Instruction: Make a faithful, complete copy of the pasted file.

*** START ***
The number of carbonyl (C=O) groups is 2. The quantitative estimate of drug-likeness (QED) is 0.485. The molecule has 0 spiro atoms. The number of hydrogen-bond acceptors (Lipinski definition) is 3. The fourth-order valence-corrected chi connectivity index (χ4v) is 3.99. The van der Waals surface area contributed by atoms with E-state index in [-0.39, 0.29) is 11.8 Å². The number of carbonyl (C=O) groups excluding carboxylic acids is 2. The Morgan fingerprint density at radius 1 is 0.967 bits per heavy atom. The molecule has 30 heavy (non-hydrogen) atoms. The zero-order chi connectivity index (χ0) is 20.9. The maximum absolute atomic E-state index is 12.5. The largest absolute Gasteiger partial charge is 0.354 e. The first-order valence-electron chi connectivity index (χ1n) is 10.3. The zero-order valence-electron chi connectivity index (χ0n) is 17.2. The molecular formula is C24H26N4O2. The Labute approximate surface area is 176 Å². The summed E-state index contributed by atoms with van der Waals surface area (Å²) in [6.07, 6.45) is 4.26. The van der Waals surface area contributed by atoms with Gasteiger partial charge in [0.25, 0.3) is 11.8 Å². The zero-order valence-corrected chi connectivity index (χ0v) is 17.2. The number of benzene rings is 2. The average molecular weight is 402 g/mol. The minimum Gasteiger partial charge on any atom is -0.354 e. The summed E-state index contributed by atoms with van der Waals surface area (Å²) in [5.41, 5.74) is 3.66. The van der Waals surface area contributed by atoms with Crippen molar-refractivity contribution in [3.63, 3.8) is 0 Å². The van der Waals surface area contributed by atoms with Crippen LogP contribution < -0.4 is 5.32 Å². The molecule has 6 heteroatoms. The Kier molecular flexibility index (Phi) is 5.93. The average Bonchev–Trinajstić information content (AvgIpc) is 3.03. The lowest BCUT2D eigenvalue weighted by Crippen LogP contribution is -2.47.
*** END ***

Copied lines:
The number of carbonyl (C=O) groups is 2. The quantitative estimate of drug-likeness (QED) is 0.485. The molecule has 0 spiro atoms. The number of hydrogen-bond acceptors (Lipinski definition) is 3. The fourth-order valence-corrected chi connectivity index (χ4v) is 3.99. The van der Waals surface area contributed by atoms with E-state index in [-0.39, 0.29) is 11.8 Å². The number of carbonyl (C=O) groups excluding carboxylic acids is 2. The Morgan fingerprint density at radius 1 is 0.967 bits per heavy atom. The molecule has 30 heavy (non-hydrogen) atoms. The zero-order chi connectivity index (χ0) is 20.9. The maximum absolute atomic E-state index is 12.5. The largest absolute Gasteiger partial charge is 0.354 e. The first-order valence-electron chi connectivity index (χ1n) is 10.3. The zero-order valence-electron chi connectivity index (χ0n) is 17.2. The molecular formula is C24H26N4O2. The Labute approximate surface area is 176 Å². The summed E-state index contributed by atoms with van der Waals surface area (Å²) in [6.07, 6.45) is 4.26. The van der Waals surface area contributed by atoms with Gasteiger partial charge in [0.25, 0.3) is 11.8 Å². The zero-order valence-corrected chi connectivity index (χ0v) is 17.2. The number of benzene rings is 2. The average molecular weight is 402 g/mol. The minimum Gasteiger partial charge on any atom is -0.354 e. The summed E-state index contributed by atoms with van der Waals surface area (Å²) in [5.41, 5.74) is 3.66. The van der Waals surface area contributed by atoms with Crippen molar-refractivity contribution in [3.63, 3.8) is 0 Å². The van der Waals surface area contributed by atoms with Crippen LogP contribution < -0.4 is 5.32 Å². The molecule has 6 heteroatoms. The Kier molecular flexibility index (Phi) is 5.93. The average Bonchev–Trinajstić information content (AvgIpc) is 3.03. The lowest BCUT2D eigenvalue weighted by Crippen LogP contribution is -2.47.